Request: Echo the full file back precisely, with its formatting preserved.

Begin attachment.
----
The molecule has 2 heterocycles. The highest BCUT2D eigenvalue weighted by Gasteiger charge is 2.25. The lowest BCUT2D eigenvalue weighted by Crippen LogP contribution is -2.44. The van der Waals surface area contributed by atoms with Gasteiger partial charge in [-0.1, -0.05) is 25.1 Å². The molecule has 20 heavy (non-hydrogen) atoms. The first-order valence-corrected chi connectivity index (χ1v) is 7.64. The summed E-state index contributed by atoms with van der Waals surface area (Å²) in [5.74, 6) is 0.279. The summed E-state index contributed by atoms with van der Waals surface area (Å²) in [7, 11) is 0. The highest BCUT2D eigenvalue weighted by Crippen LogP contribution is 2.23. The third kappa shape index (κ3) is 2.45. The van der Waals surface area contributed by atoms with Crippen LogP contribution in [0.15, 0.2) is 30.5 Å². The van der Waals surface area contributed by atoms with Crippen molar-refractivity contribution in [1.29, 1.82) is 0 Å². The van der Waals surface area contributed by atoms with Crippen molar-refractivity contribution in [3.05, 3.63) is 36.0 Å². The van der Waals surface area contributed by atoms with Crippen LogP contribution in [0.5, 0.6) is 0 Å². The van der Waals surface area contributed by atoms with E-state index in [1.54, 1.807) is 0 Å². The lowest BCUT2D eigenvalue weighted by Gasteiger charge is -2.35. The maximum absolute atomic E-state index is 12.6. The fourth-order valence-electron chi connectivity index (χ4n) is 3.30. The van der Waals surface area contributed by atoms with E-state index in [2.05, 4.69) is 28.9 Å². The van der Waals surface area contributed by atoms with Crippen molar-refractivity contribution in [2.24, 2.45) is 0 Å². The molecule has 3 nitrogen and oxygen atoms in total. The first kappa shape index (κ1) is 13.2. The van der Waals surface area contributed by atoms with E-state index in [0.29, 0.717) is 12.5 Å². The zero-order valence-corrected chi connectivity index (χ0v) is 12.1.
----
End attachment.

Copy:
The molecule has 2 heterocycles. The highest BCUT2D eigenvalue weighted by Gasteiger charge is 2.25. The lowest BCUT2D eigenvalue weighted by Crippen LogP contribution is -2.44. The van der Waals surface area contributed by atoms with Gasteiger partial charge in [-0.1, -0.05) is 25.1 Å². The molecule has 20 heavy (non-hydrogen) atoms. The first-order valence-corrected chi connectivity index (χ1v) is 7.64. The summed E-state index contributed by atoms with van der Waals surface area (Å²) in [5.74, 6) is 0.279. The summed E-state index contributed by atoms with van der Waals surface area (Å²) in [7, 11) is 0. The highest BCUT2D eigenvalue weighted by Crippen LogP contribution is 2.23. The third kappa shape index (κ3) is 2.45. The van der Waals surface area contributed by atoms with Crippen LogP contribution in [0.15, 0.2) is 30.5 Å². The van der Waals surface area contributed by atoms with Crippen molar-refractivity contribution in [1.29, 1.82) is 0 Å². The van der Waals surface area contributed by atoms with Crippen molar-refractivity contribution in [3.05, 3.63) is 36.0 Å². The van der Waals surface area contributed by atoms with Crippen LogP contribution in [0.5, 0.6) is 0 Å². The van der Waals surface area contributed by atoms with E-state index in [1.54, 1.807) is 0 Å². The lowest BCUT2D eigenvalue weighted by Gasteiger charge is -2.35. The maximum absolute atomic E-state index is 12.6. The fourth-order valence-electron chi connectivity index (χ4n) is 3.30. The van der Waals surface area contributed by atoms with E-state index in [2.05, 4.69) is 28.9 Å². The van der Waals surface area contributed by atoms with Crippen molar-refractivity contribution in [2.24, 2.45) is 0 Å². The molecule has 3 nitrogen and oxygen atoms in total. The first kappa shape index (κ1) is 13.2. The van der Waals surface area contributed by atoms with E-state index in [0.29, 0.717) is 12.5 Å². The zero-order valence-corrected chi connectivity index (χ0v) is 12.1.